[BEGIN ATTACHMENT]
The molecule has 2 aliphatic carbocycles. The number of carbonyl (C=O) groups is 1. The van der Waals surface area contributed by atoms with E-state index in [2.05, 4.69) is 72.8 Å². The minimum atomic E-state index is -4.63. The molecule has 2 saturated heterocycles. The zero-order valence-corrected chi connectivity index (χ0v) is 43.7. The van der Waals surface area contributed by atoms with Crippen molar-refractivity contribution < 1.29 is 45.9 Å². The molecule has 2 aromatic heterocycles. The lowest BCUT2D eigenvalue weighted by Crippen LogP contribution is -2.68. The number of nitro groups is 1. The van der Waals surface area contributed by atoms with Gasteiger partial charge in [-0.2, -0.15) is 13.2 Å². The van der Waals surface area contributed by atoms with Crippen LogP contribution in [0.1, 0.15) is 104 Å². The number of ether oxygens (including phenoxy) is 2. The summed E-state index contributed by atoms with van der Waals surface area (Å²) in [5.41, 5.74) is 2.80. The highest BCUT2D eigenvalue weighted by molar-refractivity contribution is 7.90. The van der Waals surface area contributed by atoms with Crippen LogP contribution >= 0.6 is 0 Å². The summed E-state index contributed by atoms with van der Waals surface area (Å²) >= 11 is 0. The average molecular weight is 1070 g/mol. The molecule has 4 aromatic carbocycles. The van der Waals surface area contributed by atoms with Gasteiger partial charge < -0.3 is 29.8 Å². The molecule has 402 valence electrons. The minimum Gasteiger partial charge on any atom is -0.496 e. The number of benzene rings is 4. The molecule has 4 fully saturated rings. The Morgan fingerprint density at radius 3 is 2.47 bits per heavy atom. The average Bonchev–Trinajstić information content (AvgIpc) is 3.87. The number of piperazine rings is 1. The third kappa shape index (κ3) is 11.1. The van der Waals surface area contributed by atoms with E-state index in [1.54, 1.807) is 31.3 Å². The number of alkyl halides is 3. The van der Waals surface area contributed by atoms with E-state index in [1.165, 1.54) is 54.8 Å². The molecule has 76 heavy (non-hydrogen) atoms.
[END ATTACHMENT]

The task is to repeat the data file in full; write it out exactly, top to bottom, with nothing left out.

The molecule has 2 aliphatic carbocycles. The number of carbonyl (C=O) groups is 1. The van der Waals surface area contributed by atoms with E-state index in [2.05, 4.69) is 72.8 Å². The minimum atomic E-state index is -4.63. The molecule has 2 saturated heterocycles. The zero-order valence-corrected chi connectivity index (χ0v) is 43.7. The van der Waals surface area contributed by atoms with Crippen molar-refractivity contribution < 1.29 is 45.9 Å². The molecule has 2 aromatic heterocycles. The lowest BCUT2D eigenvalue weighted by Crippen LogP contribution is -2.68. The number of nitro groups is 1. The van der Waals surface area contributed by atoms with Gasteiger partial charge in [-0.2, -0.15) is 13.2 Å². The van der Waals surface area contributed by atoms with Crippen LogP contribution in [0.1, 0.15) is 104 Å². The number of ether oxygens (including phenoxy) is 2. The summed E-state index contributed by atoms with van der Waals surface area (Å²) in [5.41, 5.74) is 2.80. The highest BCUT2D eigenvalue weighted by molar-refractivity contribution is 7.90. The van der Waals surface area contributed by atoms with Crippen LogP contribution >= 0.6 is 0 Å². The summed E-state index contributed by atoms with van der Waals surface area (Å²) >= 11 is 0. The average molecular weight is 1070 g/mol. The molecule has 4 aromatic carbocycles. The van der Waals surface area contributed by atoms with Gasteiger partial charge < -0.3 is 29.8 Å². The molecule has 402 valence electrons. The minimum Gasteiger partial charge on any atom is -0.496 e. The number of benzene rings is 4. The molecule has 4 fully saturated rings. The Morgan fingerprint density at radius 3 is 2.47 bits per heavy atom. The average Bonchev–Trinajstić information content (AvgIpc) is 3.87. The number of piperazine rings is 1. The third kappa shape index (κ3) is 11.1. The van der Waals surface area contributed by atoms with E-state index in [1.54, 1.807) is 31.3 Å². The number of alkyl halides is 3. The van der Waals surface area contributed by atoms with E-state index in [1.165, 1.54) is 54.8 Å². The molecule has 76 heavy (non-hydrogen) atoms.